Citation: Simpson I, “The New Emerging Needs Driving Autoinjector Development”. ONdrugDelivery, Issue 113 (Oct 2020), pp 20–24.

Iain Simpson discusses the emerging needs to be considered when bringing new autoinjector drug-device combinations to market.

Although the first autoinjectors entered the market in the 1980s – for the delivery of epinephrine in the treatment of anaphylaxis – 2006 marked the start of a wider use of these devices in the management of chronic diseases, with the approval of three single-use devices in the US: SureClick for Enbrel (etanercept) (Pfizer) and Aranesp (darbepoetin alfa) (Amgen), and the Humira Pen (adalimumab) (Abbvie). Since then, more than 20 autoinjector-drug combinations have entered the market in the US and Europe, with many more in development.

“Rather than considering drug-device combinations on a drug-by-drug basis, companies have started to look at platforms that can support multiple drugs.”

From a patient perspective, the motivation in introducing these devices was to enable safe and effective administration of medication outside the clinic, either by patients or their caregivers. From a commercial perspective, the approach offered pharmaceutical companies an opportunity for product differentiation in competitive markets such as the treatment of autoimmune diseases and the possibility of achieving higher drug sales from improved medication adherence due to the convenience of self-administration.

Early autoinjector launches were for delivered volumes up to 1 mL. However, research suggests a preference by patients for less frequent dosing, which then requires higher doses for the same therapeutic effect. Consequently, autoinjectors that can deliver up to 2.25 mL have been developed and are starting to enter the market.1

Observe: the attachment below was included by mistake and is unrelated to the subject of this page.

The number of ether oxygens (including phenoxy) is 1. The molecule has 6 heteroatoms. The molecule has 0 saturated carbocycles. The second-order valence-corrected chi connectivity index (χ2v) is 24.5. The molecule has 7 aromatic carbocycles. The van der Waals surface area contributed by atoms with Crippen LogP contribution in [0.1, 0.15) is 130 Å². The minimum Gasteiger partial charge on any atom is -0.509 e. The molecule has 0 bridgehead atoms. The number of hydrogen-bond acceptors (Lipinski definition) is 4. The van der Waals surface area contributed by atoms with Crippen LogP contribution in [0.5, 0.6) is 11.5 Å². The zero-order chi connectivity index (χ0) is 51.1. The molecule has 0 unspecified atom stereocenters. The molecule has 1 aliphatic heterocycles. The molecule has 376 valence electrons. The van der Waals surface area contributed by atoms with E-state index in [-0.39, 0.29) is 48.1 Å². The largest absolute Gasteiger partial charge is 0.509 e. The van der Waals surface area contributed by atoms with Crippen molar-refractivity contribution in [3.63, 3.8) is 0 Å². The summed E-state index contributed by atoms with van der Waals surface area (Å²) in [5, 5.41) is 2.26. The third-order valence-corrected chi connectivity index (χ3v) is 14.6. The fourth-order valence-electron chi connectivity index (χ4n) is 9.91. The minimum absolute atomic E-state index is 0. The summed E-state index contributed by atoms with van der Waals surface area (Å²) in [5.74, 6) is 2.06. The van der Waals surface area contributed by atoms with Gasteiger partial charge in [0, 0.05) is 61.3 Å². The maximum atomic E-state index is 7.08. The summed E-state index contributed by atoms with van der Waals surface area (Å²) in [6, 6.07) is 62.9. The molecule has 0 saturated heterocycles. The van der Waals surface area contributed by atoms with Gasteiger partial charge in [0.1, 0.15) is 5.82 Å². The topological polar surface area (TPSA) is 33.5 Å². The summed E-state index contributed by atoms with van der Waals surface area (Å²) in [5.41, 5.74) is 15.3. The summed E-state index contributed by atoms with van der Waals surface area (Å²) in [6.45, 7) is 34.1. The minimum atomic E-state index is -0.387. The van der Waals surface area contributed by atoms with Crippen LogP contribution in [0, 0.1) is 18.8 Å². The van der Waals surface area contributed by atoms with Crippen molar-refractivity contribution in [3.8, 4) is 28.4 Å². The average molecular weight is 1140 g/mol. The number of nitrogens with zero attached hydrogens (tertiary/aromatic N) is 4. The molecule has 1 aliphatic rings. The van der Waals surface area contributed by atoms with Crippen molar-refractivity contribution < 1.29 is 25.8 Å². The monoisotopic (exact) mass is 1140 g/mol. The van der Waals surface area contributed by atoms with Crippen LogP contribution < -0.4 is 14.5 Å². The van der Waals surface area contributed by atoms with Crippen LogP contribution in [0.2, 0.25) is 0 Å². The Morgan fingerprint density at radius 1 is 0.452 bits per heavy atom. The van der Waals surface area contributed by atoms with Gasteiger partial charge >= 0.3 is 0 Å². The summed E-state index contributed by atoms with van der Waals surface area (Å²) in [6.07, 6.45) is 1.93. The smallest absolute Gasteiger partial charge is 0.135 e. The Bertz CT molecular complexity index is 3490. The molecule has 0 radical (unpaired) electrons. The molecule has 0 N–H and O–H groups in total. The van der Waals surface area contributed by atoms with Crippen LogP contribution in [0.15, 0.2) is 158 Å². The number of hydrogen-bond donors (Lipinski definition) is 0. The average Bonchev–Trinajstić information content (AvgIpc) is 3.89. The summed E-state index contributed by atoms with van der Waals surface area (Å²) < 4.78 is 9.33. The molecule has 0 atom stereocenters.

Reviewing the devices that have been launched onto the market – and the published data relating to their usability2,3 and user preference4 – it can be concluded that the dominant design for autoinjectors has become that of a disposable, spring-triggered device, with manual needle insertion and removal, shield triggered activation and passive needle protection. Several commercially available devices conform to this design and are tending to dominate the market. There appears limited scope to further improve the usability and safety of these devices.

Although other devices offer other potential benefits such as automated needle insertion and retraction to improve comfort, the ability to provide higher injection forces to reduce injection time, and trade-offs around cost, size and complexity need to be considered, suggesting these may only address niche applications. In addition, there are some reusable mechanical autoinjectors on the market, which have seen limited uptake apart from in the treatment of multiple sclerosis. Research has shown that some user groups see these devices as easy to use,5 but require more user steps and resetting each time. Potential benefits around reduced cost per injection and the flexibility of being able to use the prefilled syringe (PFS) alone need to be balanced by inferior ease of use and device reliability. Likewise, there are some reusable electronic autoinjectors on the market but their uptake has been limited, presumably due to issues around size and complexity compared with disposable devices, as well as cost.